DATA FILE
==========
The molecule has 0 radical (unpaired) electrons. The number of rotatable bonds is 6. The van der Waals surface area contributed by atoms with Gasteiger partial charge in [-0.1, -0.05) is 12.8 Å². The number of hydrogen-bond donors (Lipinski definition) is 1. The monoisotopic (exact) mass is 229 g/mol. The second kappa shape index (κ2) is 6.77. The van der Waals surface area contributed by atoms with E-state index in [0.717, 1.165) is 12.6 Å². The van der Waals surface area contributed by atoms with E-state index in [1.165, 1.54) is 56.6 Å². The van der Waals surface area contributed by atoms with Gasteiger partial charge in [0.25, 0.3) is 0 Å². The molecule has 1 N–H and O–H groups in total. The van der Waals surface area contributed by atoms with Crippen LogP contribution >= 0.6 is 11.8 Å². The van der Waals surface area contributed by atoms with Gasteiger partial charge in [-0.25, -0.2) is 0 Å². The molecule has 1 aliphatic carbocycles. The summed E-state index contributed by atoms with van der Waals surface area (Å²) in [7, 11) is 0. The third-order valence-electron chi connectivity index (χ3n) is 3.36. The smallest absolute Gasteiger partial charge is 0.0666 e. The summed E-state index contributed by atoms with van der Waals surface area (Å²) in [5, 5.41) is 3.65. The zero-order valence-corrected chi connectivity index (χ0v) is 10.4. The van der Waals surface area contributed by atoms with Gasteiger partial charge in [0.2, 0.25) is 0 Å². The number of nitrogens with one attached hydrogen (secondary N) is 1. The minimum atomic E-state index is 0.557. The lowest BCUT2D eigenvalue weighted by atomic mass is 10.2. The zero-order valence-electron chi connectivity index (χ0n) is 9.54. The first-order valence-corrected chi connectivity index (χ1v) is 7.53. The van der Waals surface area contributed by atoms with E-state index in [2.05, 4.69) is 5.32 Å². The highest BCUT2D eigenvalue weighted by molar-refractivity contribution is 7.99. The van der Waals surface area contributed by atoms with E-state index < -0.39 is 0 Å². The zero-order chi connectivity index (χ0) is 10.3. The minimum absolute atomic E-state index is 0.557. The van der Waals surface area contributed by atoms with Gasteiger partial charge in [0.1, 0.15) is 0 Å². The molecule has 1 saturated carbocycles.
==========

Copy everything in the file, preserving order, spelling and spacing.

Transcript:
The molecule has 0 radical (unpaired) electrons. The number of rotatable bonds is 6. The van der Waals surface area contributed by atoms with Gasteiger partial charge in [-0.1, -0.05) is 12.8 Å². The number of hydrogen-bond donors (Lipinski definition) is 1. The monoisotopic (exact) mass is 229 g/mol. The second kappa shape index (κ2) is 6.77. The van der Waals surface area contributed by atoms with E-state index in [0.717, 1.165) is 12.6 Å². The van der Waals surface area contributed by atoms with E-state index in [1.165, 1.54) is 56.6 Å². The van der Waals surface area contributed by atoms with Gasteiger partial charge in [0.25, 0.3) is 0 Å². The molecule has 1 N–H and O–H groups in total. The van der Waals surface area contributed by atoms with Crippen LogP contribution >= 0.6 is 11.8 Å². The van der Waals surface area contributed by atoms with Gasteiger partial charge in [-0.25, -0.2) is 0 Å². The molecule has 1 aliphatic carbocycles. The summed E-state index contributed by atoms with van der Waals surface area (Å²) in [7, 11) is 0. The third-order valence-electron chi connectivity index (χ3n) is 3.36. The smallest absolute Gasteiger partial charge is 0.0666 e. The summed E-state index contributed by atoms with van der Waals surface area (Å²) in [5, 5.41) is 3.65. The zero-order valence-corrected chi connectivity index (χ0v) is 10.4. The van der Waals surface area contributed by atoms with Gasteiger partial charge in [0.2, 0.25) is 0 Å². The number of nitrogens with one attached hydrogen (secondary N) is 1. The minimum atomic E-state index is 0.557. The lowest BCUT2D eigenvalue weighted by atomic mass is 10.2. The zero-order valence-electron chi connectivity index (χ0n) is 9.54. The first-order valence-corrected chi connectivity index (χ1v) is 7.53. The van der Waals surface area contributed by atoms with E-state index in [2.05, 4.69) is 5.32 Å². The highest BCUT2D eigenvalue weighted by molar-refractivity contribution is 7.99. The van der Waals surface area contributed by atoms with E-state index < -0.39 is 0 Å². The zero-order chi connectivity index (χ0) is 10.3. The minimum absolute atomic E-state index is 0.557. The van der Waals surface area contributed by atoms with Gasteiger partial charge in [0.1, 0.15) is 0 Å². The molecule has 1 saturated carbocycles.